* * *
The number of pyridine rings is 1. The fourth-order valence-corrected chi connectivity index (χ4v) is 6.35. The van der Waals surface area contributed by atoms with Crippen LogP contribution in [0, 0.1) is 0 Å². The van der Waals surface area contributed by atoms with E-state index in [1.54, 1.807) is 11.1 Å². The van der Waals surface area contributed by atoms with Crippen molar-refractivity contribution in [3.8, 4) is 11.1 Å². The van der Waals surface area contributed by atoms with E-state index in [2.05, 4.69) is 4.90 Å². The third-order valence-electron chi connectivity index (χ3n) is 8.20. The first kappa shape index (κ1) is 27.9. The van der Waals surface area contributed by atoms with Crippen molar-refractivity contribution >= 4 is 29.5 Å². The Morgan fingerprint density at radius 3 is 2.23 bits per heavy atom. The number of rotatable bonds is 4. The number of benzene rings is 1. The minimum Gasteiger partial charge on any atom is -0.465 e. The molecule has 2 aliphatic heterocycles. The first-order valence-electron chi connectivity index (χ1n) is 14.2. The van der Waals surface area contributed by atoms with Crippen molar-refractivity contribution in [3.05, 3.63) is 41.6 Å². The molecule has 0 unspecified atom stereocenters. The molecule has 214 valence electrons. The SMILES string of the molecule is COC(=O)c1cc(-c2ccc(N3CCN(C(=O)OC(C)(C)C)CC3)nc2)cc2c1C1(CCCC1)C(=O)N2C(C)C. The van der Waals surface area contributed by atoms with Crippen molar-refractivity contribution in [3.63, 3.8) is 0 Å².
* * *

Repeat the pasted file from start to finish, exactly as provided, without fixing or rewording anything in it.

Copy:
The number of pyridine rings is 1. The fourth-order valence-corrected chi connectivity index (χ4v) is 6.35. The van der Waals surface area contributed by atoms with Crippen LogP contribution in [0, 0.1) is 0 Å². The van der Waals surface area contributed by atoms with E-state index in [1.54, 1.807) is 11.1 Å². The van der Waals surface area contributed by atoms with Crippen molar-refractivity contribution in [3.8, 4) is 11.1 Å². The van der Waals surface area contributed by atoms with E-state index in [2.05, 4.69) is 4.90 Å². The third-order valence-electron chi connectivity index (χ3n) is 8.20. The first kappa shape index (κ1) is 27.9. The van der Waals surface area contributed by atoms with Crippen molar-refractivity contribution >= 4 is 29.5 Å². The Morgan fingerprint density at radius 3 is 2.23 bits per heavy atom. The number of rotatable bonds is 4. The number of benzene rings is 1. The minimum Gasteiger partial charge on any atom is -0.465 e. The molecule has 2 aliphatic heterocycles. The first-order valence-electron chi connectivity index (χ1n) is 14.2. The van der Waals surface area contributed by atoms with Crippen molar-refractivity contribution in [3.05, 3.63) is 41.6 Å². The molecule has 0 unspecified atom stereocenters. The molecule has 214 valence electrons. The SMILES string of the molecule is COC(=O)c1cc(-c2ccc(N3CCN(C(=O)OC(C)(C)C)CC3)nc2)cc2c1C1(CCCC1)C(=O)N2C(C)C. The van der Waals surface area contributed by atoms with Crippen molar-refractivity contribution in [3.63, 3.8) is 0 Å².